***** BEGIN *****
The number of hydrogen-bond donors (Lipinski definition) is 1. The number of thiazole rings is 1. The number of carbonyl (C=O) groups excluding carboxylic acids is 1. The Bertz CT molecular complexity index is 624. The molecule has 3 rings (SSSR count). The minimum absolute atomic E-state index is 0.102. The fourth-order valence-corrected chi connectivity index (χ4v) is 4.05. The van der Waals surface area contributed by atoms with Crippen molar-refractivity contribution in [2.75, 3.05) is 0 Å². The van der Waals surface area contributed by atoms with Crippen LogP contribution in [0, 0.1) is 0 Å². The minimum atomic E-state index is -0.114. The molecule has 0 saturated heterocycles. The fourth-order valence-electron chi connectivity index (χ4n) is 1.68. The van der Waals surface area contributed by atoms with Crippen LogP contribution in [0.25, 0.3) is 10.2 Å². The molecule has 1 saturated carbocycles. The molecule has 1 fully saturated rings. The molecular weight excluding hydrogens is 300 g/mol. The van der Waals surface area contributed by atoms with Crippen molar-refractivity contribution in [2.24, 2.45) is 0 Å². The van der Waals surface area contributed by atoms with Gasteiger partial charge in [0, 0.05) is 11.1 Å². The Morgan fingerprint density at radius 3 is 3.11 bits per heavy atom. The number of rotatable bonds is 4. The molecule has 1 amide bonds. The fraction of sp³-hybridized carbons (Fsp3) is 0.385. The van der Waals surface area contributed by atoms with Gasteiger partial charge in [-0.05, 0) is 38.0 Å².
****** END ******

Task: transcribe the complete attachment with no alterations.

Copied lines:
The number of hydrogen-bond donors (Lipinski definition) is 1. The number of thiazole rings is 1. The number of carbonyl (C=O) groups excluding carboxylic acids is 1. The Bertz CT molecular complexity index is 624. The molecule has 3 rings (SSSR count). The minimum absolute atomic E-state index is 0.102. The fourth-order valence-corrected chi connectivity index (χ4v) is 4.05. The van der Waals surface area contributed by atoms with Crippen molar-refractivity contribution in [2.75, 3.05) is 0 Å². The van der Waals surface area contributed by atoms with Crippen LogP contribution in [0, 0.1) is 0 Å². The minimum atomic E-state index is -0.114. The molecule has 0 saturated heterocycles. The fourth-order valence-electron chi connectivity index (χ4n) is 1.68. The van der Waals surface area contributed by atoms with Crippen LogP contribution in [0.25, 0.3) is 10.2 Å². The molecule has 1 saturated carbocycles. The molecule has 1 fully saturated rings. The molecular weight excluding hydrogens is 300 g/mol. The van der Waals surface area contributed by atoms with Crippen molar-refractivity contribution in [2.24, 2.45) is 0 Å². The van der Waals surface area contributed by atoms with Gasteiger partial charge in [0, 0.05) is 11.1 Å². The Morgan fingerprint density at radius 3 is 3.11 bits per heavy atom. The number of rotatable bonds is 4. The molecule has 1 amide bonds. The fraction of sp³-hybridized carbons (Fsp3) is 0.385. The van der Waals surface area contributed by atoms with Gasteiger partial charge in [-0.05, 0) is 38.0 Å².